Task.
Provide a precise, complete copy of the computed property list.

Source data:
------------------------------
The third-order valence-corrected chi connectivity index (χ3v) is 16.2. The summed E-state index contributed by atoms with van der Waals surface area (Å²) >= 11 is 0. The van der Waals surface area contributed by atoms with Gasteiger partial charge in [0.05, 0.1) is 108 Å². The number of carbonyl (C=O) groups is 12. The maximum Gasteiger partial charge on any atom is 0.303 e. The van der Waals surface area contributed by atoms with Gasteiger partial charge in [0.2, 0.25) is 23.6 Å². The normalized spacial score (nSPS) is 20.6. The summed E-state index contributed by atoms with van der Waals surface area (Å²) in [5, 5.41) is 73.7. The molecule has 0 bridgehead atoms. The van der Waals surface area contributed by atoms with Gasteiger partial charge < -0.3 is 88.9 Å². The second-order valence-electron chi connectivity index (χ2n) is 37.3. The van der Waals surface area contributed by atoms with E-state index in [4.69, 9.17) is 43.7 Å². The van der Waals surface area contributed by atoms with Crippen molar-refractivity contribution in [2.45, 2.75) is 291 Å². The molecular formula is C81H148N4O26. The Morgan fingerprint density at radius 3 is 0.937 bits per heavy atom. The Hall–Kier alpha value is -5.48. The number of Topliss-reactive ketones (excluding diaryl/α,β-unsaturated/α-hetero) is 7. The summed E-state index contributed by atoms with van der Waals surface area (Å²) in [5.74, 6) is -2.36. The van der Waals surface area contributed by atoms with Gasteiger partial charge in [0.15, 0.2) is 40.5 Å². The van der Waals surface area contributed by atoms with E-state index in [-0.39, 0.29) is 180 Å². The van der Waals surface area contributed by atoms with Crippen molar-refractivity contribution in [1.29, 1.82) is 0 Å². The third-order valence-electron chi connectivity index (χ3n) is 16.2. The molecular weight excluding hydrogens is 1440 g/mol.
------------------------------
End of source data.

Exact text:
The third-order valence-corrected chi connectivity index (χ3v) is 16.2. The summed E-state index contributed by atoms with van der Waals surface area (Å²) >= 11 is 0. The van der Waals surface area contributed by atoms with Gasteiger partial charge in [0.05, 0.1) is 108 Å². The number of carbonyl (C=O) groups is 12. The maximum Gasteiger partial charge on any atom is 0.303 e. The van der Waals surface area contributed by atoms with Gasteiger partial charge in [0.2, 0.25) is 23.6 Å². The normalized spacial score (nSPS) is 20.6. The summed E-state index contributed by atoms with van der Waals surface area (Å²) in [5, 5.41) is 73.7. The molecule has 0 bridgehead atoms. The van der Waals surface area contributed by atoms with Gasteiger partial charge < -0.3 is 88.9 Å². The second-order valence-electron chi connectivity index (χ2n) is 37.3. The van der Waals surface area contributed by atoms with E-state index in [4.69, 9.17) is 43.7 Å². The van der Waals surface area contributed by atoms with Crippen molar-refractivity contribution in [2.45, 2.75) is 291 Å². The molecular formula is C81H148N4O26. The Morgan fingerprint density at radius 3 is 0.937 bits per heavy atom. The Hall–Kier alpha value is -5.48. The number of Topliss-reactive ketones (excluding diaryl/α,β-unsaturated/α-hetero) is 7. The summed E-state index contributed by atoms with van der Waals surface area (Å²) in [5.74, 6) is -2.36. The van der Waals surface area contributed by atoms with Gasteiger partial charge in [0.15, 0.2) is 40.5 Å². The van der Waals surface area contributed by atoms with E-state index in [-0.39, 0.29) is 180 Å². The van der Waals surface area contributed by atoms with Crippen molar-refractivity contribution in [1.29, 1.82) is 0 Å². The third-order valence-electron chi connectivity index (χ3n) is 16.2. The molecular weight excluding hydrogens is 1440 g/mol.